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        Honestly what is crop factor? Why do I need to know about it, and how does it affect my photography equipment?

        Crop factor is one of the most annoying and complex of all of the techy aspects to photography. It can be a small thing, until you run into it and get confused, then it slaps you in the face.


        Where this all comes from

        We must remember that we never stray too far from our film roots, even with our huge gains in technology, a digital SLR is still built on the same basic layout of a film SLR.

        In many respects, the digital sensor of the DSLR is the same as the film of the traditional SLR. In fact a full frame sensor is called “full frame” because it is fully the size of a 35mm frame of film.


        So, what does that have to do with crop?

        Many DSLRs are designed with what is called a “crop sensor”. This size is called many things (APS-C, DX), but no matter the name the idea is that a smaller sized sensor “crops” into the image further. The effect is that any lens you throw on the camera will look a bit more zoomed in than it would on a full frame camera. The amount of crop is defined by the crop factor of the camera. For a canon APS-C camera (like any of the rebel line) that is 1.6, for nikon DX cameras (like the d5500 for example) that number is 1.5.

        That means that a 50mm lens on a canon 70D (cropped) would effectively be an 80mm lens. 100? 160mm! (as compared to a film camera, or a full frame camera like the 5Dm4)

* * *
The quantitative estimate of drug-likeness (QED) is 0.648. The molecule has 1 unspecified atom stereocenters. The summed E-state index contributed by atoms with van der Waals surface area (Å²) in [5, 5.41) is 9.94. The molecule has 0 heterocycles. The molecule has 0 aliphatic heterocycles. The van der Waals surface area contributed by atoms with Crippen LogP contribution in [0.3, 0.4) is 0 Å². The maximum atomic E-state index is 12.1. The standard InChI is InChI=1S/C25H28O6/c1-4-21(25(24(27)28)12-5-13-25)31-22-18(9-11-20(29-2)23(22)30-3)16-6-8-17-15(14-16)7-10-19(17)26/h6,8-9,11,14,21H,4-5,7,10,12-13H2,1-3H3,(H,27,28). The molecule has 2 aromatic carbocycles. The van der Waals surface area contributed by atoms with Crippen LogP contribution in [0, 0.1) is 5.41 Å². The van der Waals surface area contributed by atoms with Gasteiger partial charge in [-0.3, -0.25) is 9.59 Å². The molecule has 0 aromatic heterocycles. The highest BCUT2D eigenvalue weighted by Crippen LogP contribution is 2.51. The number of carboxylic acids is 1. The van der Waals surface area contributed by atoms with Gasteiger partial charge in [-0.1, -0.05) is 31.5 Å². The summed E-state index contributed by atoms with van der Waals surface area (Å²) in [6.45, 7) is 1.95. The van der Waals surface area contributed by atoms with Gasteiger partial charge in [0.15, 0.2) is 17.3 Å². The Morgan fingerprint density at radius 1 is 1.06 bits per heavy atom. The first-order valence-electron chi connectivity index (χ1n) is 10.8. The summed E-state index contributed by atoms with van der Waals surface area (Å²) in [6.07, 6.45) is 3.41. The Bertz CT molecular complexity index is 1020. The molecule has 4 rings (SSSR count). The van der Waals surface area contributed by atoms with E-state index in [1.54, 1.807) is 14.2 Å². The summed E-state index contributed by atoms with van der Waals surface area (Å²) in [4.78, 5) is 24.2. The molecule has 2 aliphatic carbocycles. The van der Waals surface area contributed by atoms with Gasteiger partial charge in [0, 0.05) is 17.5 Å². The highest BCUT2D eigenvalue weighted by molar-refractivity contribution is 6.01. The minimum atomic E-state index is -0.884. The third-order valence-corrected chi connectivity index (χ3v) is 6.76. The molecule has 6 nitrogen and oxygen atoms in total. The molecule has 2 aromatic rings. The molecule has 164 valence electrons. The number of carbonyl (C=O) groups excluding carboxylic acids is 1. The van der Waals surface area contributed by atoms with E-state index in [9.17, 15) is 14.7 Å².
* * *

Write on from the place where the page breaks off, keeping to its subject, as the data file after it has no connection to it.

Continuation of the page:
50 X 1.6 = 80

        canon 1.6 crop factor

        How about on a Nikon? On the d5500 a 50mm lens would feel like 75mm. 85mm? 127.5mm. (when compared to a Nikon D4)

        50 x 1.5 = 75

        with the nikon 1.5 crop factor

        Let’s take a look at that.

        Without having your hands on both a full frame and a crop body, it can be hard to see the difference. So! Let’s take a look at some examples. For this demo, I setup the 70-200 on a tripod. I used this lens, because the lens has a tripod mount, so I could leave the lens EXACTLY where it was and only change the body. This means that in each side-by-side NOTHING has been changed about the subject, the lens, or the space between them. The only thing changed was between my battered 60D, and my 5Dm3 (and back).

        Notice, first of all, how much of a nerd I am 😂Second notice how much you REALLY want to watch Steven Universe right now. And if you haven’t… you should.
        ok. jokes aside, notice how much closer each image is on the right.
        This is not a good thing or a bad thing. Only something to notice.

        If what you are looking for is a really wide image, then it is much harder to get that on a crop body. But, if you are looking for extra reach (to see birds, or get some extra compression out of a portrait) then the extra crop is a pretty welcome feature.

        That about covers it, we will be doing more posts like this, covering the basics of photography. These are designed to help people get up to speed for our walks.

        If you have not already attended one of our photo walks, check our facebook community to keep up with when they are happening

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